Social media has made it easy to share your personal life in a way that we’ve never seen before. What used to be sacred- personal time, family life, and more- is now shared openly among friends, family, and colleagues. While younger generations (Millennnials and Gen-Z’ers) are more likely to embrace this very open culture in the workplace, X-ers and Baby Boomers aren’t as likely to hop on board. Here are a few of the reasons why:
1. Tradition. “But this is how it’s always been done” is a phrase that drives a lot of people crazy. “I hear older colleagues saying that the younger generation is too open, too personal,” says April Lovett, Co-Founder of Success in Black and White. “They say that younger generations overshare information about their lives. I think that it’s tradition,” she says. “I think that older generations have been taught that you keep personal and work separate. Maybe from fear that oversharing will harm the company, maybe just so there were no lines crossed.”
“My family used to get in trouble for sharing anything about our personal lives,” says Darryl Lovett, Co-Founder of Success in Black and White. “I think that’s held over from a time where it was perceived as dangerous or that it would make your family look bad if anyone else knew anything about your business,” he says.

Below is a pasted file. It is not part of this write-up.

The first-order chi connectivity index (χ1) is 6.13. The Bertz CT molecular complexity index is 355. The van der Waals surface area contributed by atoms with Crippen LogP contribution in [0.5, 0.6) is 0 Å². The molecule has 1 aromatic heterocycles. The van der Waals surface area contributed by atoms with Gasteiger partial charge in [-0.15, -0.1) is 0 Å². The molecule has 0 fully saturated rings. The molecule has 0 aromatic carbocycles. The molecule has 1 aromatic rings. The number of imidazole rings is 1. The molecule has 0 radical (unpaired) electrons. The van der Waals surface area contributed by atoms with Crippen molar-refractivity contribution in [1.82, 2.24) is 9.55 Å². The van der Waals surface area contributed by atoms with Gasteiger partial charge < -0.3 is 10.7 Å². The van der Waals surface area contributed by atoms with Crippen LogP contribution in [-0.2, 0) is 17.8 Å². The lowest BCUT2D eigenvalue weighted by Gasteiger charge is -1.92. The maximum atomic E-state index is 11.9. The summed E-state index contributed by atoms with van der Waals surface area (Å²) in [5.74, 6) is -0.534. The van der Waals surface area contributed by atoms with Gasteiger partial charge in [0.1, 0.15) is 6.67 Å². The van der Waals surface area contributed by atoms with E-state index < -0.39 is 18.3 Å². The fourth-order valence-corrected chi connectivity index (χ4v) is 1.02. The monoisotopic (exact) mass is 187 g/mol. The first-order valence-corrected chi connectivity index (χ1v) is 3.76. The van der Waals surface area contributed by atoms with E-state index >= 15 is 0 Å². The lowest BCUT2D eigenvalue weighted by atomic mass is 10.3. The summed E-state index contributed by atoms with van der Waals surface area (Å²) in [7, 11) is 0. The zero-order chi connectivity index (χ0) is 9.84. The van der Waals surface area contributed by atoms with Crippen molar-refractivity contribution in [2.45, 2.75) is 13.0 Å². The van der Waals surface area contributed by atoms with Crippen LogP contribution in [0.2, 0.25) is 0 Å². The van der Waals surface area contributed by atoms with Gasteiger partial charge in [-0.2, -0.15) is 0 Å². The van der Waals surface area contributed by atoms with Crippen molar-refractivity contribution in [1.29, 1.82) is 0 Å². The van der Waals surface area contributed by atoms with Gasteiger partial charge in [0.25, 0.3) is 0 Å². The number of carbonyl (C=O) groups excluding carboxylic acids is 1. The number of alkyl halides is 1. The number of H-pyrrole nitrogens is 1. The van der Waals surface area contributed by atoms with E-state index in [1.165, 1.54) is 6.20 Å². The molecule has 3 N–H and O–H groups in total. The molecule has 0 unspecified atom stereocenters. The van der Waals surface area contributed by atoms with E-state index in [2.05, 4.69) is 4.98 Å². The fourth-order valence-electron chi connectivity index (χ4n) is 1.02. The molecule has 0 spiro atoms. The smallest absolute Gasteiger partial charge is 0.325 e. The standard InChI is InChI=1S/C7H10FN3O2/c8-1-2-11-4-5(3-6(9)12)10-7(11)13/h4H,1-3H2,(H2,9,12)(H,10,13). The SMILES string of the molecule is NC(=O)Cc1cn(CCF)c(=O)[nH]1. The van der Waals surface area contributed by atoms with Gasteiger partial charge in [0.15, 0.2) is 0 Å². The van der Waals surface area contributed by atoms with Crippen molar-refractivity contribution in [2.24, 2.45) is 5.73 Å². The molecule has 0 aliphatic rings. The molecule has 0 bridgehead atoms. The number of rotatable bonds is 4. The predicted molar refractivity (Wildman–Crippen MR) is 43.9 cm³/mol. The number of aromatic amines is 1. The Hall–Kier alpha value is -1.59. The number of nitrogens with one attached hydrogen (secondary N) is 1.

2. Workplace politics. “Depending on how political or “PC” your workplace is, it may be highly discouraged for you to share anything personal, both in-person or online. There may be concern that sharing personal information could cost you clients or reflect poorly on the company,” says April.
3. Job landscape has changed. “Jobs used to be traditional, punch-the-clock, 8am-5pm in nature;” says Darryl, “however, the job landscape has changed drastically. The line between personal and work has become more blurred than ever before,” he says. “As businesses require more of their employee’s time outside of the traditional working hours, employees are bringing more of their personal lives to work, probably to subconsciously provide a semblance of balance between work life and personal life.”
Want more of this conversation? Tune in to the episode of the podcast below to hear Darryl & April’s conversation "It's Okay to Let Your Guard Down".
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